If we ordered every property in the Maidstone Borough Council area by the value of those properties, the average value of the lower quartile properties (i.e. lowest 25%) would be £225,000. If we then did the same, and ordered everyone’s salary in the same council area, the average of the lowest quartile (lowest 25%), the average salary of the lowest 25% is £21,277 pa, thus dividing one with the other, we get the ratio of 10.57 to 1.

Assuming there is one wage earner in the house, the chances of a Maidstone working family being able to afford to buy their own home, when it’s over ten times their annual salary, is very slim indeed. The existing affordability crisis of people wanting to buy their own home is the unavoidable outcome of the decade on decade failure to build enough homes to keep up with demand. Nevertheless, improving affordability is not a case of just constructing more homes. Maidstone Borough Council needs to ensure more properties are not only built, but built in the right locations and of the right type and at the right price to ensure the needs of these lower income working families are met, because at the moment, they presently have few options apart from the private rental sector.

 

Looking at the historic nature of the ratio, it can clearly be seen in the graph below that this has been an issue since the early to mid 2000’s

 

 

However, if one looks at the historic data, those on the bottom rung of the ladder (those in the lower quartile of wage earners) used to be housed by the local authority instead of buying. However, the vast majority of council houses were sold off in the 1980’s, meaning there are much fewer council houses today to house this generation.

 

Many of the lower quartile working class families were given a lifeline to buy their own homes in middle 2000’s, with 100% mortgages, but the with the credit crunch in 2009, that rug (of 100% mortgages) was rudely pulled from under their feet. You see it is cheaper to buy than rent ... it’s the finding of the 5% deposit that is the challenging issue for these Maidstone working class families. So unless the Government allow 100% mortgages back, the fact is, demand for rental properties will outstrip supply.

 

In the long term, to alleviate that, I would suggest the Maidstone community hold their local politicians at Maidstone Borough Council to account for the actions they could take to ensure the affordability of housing and the extent to which they work with private developers and housing associations and aggressively use the planning tools at their disposal to safeguard the local community getting the new households we need. Maidstone Borough Council could make certain parcels of residential building land for private rented development only, eliminating the opportunity of the land being bought to develop large executive homes, which do not solve the current problem.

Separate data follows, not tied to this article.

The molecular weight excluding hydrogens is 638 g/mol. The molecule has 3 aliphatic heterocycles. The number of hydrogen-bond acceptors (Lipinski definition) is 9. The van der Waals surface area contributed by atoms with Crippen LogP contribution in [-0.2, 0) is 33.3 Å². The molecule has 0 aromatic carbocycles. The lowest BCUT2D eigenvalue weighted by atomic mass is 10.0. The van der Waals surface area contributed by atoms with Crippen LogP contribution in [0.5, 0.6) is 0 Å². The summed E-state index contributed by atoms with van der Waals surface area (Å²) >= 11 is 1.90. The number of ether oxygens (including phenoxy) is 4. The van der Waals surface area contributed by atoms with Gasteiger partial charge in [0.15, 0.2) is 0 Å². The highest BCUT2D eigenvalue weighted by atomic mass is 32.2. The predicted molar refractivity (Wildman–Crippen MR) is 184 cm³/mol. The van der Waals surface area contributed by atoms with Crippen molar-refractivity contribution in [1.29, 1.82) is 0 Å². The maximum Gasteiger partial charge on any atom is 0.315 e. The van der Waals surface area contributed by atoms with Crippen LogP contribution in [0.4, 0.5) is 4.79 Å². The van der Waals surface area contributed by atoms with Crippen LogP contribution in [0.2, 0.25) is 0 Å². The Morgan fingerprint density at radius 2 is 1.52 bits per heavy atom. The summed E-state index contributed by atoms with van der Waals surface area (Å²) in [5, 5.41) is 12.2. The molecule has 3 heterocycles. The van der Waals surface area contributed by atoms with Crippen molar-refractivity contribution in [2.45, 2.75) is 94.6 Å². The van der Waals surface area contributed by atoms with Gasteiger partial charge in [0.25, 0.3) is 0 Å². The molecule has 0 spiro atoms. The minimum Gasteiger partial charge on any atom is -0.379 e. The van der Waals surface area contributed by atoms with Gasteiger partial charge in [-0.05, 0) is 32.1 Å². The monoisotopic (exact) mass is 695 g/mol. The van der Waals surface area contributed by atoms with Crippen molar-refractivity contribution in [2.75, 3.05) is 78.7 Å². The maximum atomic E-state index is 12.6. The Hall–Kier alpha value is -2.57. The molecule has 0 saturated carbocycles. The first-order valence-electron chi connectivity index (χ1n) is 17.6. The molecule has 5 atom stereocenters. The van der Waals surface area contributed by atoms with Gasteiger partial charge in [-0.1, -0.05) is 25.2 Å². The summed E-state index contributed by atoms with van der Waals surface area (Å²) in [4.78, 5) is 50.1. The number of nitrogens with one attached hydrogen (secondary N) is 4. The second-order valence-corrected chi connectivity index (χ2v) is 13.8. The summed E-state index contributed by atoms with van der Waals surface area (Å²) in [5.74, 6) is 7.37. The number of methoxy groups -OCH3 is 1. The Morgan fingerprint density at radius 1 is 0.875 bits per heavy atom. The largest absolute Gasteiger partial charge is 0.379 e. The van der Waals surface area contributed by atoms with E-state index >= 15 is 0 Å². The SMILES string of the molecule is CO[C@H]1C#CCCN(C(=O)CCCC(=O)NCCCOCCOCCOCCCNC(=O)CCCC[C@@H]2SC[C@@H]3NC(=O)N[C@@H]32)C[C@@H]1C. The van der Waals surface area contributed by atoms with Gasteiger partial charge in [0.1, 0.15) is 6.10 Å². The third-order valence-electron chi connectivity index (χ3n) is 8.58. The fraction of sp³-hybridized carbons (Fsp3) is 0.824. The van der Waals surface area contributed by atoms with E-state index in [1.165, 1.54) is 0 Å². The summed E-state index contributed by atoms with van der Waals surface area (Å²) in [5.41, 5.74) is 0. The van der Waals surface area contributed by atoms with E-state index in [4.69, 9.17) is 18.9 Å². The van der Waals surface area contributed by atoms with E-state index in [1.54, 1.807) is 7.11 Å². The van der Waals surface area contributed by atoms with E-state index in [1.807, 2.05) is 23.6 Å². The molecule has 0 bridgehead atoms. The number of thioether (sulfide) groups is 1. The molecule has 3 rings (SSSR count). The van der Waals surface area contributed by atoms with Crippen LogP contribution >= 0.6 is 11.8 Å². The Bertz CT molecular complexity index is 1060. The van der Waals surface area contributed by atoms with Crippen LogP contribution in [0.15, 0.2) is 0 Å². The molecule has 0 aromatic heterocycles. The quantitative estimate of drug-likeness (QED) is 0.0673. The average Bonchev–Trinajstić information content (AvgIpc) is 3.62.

Yet in the short term, all this means is demand for rental properties will continue to grow, keeping Maidstone house prices high and Maidstone rents high.

 

The one place for more information is My Maidstone Property Blog.  If you are a landlord or thinking of becoming one for the first time, and you want to read more articles like this about the Maidstone Property Market together with regular postings on what I consider  the best buy to let deals in Maidstone then, it is well worth reading.  You can also email me on This email address is being protected from spambots. You need JavaScript enabled to view it.

If you are in Maidstone feel free to pop in to  our office which is right at the bottom of the High Street (right next to river—don’t ask me what happened Christmas Day 2013!)

View the link below to view back dated edition of the Maidstone Property News!

Seekers are a family owned Estate and Letting agency established in 1982.